Here's the open, narrated by former Super Friends announcer Bill Woodson, to YouTube:

Rating: A-.

Bad TV: Wheelie & the Chopper Bunch (1974)

Legendary animator Tex Avery first came up with the idea of giving cars sentience, that is, the ability to behave like you and me. In 1974, Hanna-Barbera, looking for a hit series for NBC, thought they had one with Wheelie & the Chopper Bunch. Wheelie got the requisite comic book adaptation (from Charlton), and board game (Milton Bradley), and maybe a lunch box, but that was about it.

Wheelie was a car who was unique in that he didn't talk, while the other sentient vehicles on the show did, including his girlfriend (whose voice was that of actress Judy Strangis). Frank Welker was the voice behind Chopper, and also provided the sound effects for Wheelie.

Here's the intro:

I've looked at a couple of syndicated reruns over the years, and, well, the concept reeked of desperation. H-B had 4 series bomb out on NBC in the previous two seasons, and this would make it 5 in 3. Could they try this again, in the wake of Pixar & Disney's "Cars" (and its upcoming sequel)? No, I don't think so. A friend and I have postulated the idea on a message board of rebooting the series with human characters and an extreme sports theme. It'd certainly make more sense than trying to remake the original, whose hero was incapable of human speech.

Rating: D.

Tuesday, February 8, 2011

Saturday Morning's Forgotten Heroes: The New Adventures of Zorro (1981)

Filmation was undergoing a period of transition in the early 80's. Tarzan, Lord of the Jungle, had been in perpetual rerun for a number of years, but CBS kept him around long enough to share an anthology package with two other legendary heroes, The Lone Ranger and Zorro, the latter of whom made his return to television in 1981, with the other two series' episodes being trimmed in order that all three could fill a hour-long block. Small wonder, then, that The New Adventures of Zorro was cancelled after 1 season, and was one of the last to have the famous producers' wheel in the opening credits.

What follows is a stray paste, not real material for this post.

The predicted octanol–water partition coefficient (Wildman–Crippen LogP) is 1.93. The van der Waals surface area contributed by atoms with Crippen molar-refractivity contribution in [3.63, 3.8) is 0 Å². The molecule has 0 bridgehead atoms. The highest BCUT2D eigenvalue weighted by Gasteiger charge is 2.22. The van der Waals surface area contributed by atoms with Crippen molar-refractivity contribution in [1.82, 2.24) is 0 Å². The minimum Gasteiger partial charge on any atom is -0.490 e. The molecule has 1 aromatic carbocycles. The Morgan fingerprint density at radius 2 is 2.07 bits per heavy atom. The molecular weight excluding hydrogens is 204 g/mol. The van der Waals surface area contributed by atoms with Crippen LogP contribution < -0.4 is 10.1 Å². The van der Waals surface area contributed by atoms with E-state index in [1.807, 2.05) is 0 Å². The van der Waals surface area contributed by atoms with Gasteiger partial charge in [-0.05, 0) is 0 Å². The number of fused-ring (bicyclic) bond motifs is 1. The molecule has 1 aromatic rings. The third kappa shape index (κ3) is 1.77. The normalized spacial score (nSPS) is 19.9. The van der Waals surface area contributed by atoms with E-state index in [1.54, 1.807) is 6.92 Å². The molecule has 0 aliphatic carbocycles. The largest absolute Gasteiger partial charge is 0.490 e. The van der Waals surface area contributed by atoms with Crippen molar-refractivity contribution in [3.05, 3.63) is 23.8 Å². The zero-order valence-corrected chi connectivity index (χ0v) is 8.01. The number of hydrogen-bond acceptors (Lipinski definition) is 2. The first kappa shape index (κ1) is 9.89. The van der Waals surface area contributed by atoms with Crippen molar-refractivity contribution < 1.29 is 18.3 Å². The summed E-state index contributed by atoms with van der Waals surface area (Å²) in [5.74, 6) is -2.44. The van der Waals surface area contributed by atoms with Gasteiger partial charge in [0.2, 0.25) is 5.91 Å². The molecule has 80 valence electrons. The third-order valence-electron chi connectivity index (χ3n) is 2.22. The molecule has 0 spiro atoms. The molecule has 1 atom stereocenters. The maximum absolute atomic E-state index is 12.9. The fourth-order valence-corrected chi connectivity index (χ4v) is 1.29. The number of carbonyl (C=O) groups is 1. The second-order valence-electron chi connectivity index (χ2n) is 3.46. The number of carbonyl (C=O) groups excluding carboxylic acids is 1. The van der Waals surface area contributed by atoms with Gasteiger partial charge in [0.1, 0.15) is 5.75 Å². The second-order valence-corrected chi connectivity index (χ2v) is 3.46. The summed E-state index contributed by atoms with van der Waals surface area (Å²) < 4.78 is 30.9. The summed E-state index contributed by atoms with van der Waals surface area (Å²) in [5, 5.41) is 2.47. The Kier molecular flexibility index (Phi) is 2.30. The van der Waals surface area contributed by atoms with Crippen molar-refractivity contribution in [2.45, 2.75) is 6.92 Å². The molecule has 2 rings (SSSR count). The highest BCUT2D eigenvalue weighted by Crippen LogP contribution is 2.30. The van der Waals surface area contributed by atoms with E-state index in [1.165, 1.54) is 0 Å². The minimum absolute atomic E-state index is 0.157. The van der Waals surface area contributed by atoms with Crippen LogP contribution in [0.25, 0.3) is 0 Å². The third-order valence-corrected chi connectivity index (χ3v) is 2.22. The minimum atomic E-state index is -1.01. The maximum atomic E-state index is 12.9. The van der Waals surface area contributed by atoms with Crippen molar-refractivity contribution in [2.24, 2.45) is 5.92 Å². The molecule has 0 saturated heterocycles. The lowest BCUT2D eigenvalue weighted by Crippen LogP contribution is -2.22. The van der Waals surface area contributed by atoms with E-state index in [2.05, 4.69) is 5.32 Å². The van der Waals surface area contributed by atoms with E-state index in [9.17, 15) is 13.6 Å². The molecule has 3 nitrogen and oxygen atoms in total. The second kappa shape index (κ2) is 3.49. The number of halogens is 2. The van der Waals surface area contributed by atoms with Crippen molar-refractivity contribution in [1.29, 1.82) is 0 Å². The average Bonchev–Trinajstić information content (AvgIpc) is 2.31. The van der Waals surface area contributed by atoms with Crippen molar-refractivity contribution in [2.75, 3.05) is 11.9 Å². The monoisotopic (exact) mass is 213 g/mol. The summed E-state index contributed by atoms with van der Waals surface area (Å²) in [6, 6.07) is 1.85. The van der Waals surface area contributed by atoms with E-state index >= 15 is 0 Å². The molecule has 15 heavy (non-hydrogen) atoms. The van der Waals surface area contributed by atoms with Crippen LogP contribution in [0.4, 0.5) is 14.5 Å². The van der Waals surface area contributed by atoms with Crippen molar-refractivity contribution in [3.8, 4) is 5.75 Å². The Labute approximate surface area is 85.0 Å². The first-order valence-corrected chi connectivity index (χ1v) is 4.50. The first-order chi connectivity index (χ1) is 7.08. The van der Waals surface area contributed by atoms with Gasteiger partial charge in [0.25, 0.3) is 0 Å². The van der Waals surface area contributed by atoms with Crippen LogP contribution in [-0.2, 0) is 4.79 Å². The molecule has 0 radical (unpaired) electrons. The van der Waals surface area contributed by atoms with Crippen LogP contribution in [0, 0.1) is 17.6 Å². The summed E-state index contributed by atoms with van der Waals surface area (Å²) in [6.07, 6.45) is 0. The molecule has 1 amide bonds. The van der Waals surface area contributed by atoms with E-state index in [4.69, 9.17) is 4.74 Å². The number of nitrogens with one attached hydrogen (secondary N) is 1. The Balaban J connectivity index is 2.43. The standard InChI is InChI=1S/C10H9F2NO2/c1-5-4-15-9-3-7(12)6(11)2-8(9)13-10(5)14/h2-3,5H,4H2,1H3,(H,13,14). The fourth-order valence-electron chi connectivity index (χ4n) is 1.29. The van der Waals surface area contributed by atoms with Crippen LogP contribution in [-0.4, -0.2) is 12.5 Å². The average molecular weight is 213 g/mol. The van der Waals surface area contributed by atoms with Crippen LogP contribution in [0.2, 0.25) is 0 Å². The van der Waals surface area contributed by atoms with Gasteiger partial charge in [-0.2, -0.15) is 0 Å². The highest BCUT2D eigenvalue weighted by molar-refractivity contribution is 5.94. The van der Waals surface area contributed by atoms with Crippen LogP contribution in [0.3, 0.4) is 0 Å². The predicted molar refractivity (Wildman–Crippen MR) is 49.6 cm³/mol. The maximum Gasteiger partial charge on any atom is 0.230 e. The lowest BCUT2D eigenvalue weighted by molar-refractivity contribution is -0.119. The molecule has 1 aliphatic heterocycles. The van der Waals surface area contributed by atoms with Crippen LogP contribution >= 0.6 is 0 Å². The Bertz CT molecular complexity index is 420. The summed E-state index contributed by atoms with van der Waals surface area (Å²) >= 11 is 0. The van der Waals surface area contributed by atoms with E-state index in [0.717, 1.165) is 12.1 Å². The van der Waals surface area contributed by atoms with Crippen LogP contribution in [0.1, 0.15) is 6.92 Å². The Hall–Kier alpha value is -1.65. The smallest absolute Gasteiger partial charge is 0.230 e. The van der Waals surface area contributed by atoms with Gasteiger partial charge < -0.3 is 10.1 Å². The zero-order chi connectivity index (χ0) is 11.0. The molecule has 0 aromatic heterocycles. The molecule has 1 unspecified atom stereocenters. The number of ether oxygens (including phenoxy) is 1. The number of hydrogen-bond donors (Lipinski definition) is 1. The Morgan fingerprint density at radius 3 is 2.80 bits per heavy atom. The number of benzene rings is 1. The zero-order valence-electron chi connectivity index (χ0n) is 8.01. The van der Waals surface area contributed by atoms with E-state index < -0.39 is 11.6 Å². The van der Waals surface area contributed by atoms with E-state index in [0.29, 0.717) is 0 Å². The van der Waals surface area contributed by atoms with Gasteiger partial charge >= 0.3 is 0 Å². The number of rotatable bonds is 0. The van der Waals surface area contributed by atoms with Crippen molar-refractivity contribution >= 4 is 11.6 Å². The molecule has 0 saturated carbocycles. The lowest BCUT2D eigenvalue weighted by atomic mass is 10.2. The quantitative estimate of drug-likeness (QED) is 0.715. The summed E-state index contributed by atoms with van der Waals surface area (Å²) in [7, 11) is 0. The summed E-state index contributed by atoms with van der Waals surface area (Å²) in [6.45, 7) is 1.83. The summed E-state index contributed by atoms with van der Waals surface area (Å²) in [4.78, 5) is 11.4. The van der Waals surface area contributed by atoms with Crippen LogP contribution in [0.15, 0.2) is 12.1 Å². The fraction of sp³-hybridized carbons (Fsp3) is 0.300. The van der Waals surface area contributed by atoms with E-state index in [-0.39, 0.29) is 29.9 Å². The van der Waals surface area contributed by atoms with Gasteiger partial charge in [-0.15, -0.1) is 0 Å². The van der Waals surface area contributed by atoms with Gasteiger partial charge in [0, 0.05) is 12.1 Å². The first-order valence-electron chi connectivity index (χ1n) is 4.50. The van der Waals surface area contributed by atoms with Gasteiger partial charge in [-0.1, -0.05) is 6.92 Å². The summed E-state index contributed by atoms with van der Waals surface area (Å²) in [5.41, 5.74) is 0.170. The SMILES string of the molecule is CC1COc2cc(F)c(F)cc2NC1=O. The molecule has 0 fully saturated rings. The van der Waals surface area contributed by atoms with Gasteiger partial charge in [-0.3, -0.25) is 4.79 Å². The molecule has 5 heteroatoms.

For what it's worth, actor Henry Darrow (ex-High Chaparral) was the voice of Zorro in this series, but a decade later, he'd co-star as Zorro's father, Don Alejandro, in a live-action revival that aired on the Family Channel. Darrow replaced another TV legend, Efrem Zimbalist, Jr. (ex-The F. B. I.), who'd left after 1 season.

Thecurseofcapistrano uploaded the open to YouTube:

Rating: A.

Saturtainment: Happening '68 (1968)

Not content with what had become an institution, American Bandstand, anchoring ABC's Saturday lineup, Dick Clark added a 2nd series, Happening '68, as a companion piece. As noted last time, Mark Lindsay, lead singer of Paul Revere & the Raiders, was tapped to host the series. While Happening was cancelled after little more than a year, in effect folded into Bandstand to signal the end of Clark's little experiment, Lindsay would forge a solo career of his own before rejoining the Raiders for 1971's "Indian Reservation". Here's Mark, introducing a performance by Sundown Connection:

Regrettably, this is the only other clip of the series I can find, after posting "Proud Mary" by Creedence Clearwater Revival last time. A pity, considering that it represents a footnote in musical history as it relates to television.

Rating: B--.

Saturday Morning's Greatest Hits: Proud Mary (1969)

Most folks are split over who had the more definitive version of "Proud Mary". Was it Ike & Tina Turner? Or was it Creedence Clearwater Revival?

One of the first 45's I bought 2nd hand after moving to my current downtown home was, in fact, CCR's version, which is a personal favorite. I bring this up because "Proud Mary" is being represented here in this clip from the March 1, 1969 episode of Happening '69 (formerly Happening '68, of course), a short-lived companion series to Dick Clark's better-known, more iconic American Bandstand. Singer Mark Lindsay, of Paul Revere & the Raiders fame, was the host. We won't see Mark in this clip, just CCR performing "Proud Mary". Videosolution uploaded the clip to YouTube. One of these days, I'll find some more Happening clips and talk more about the show......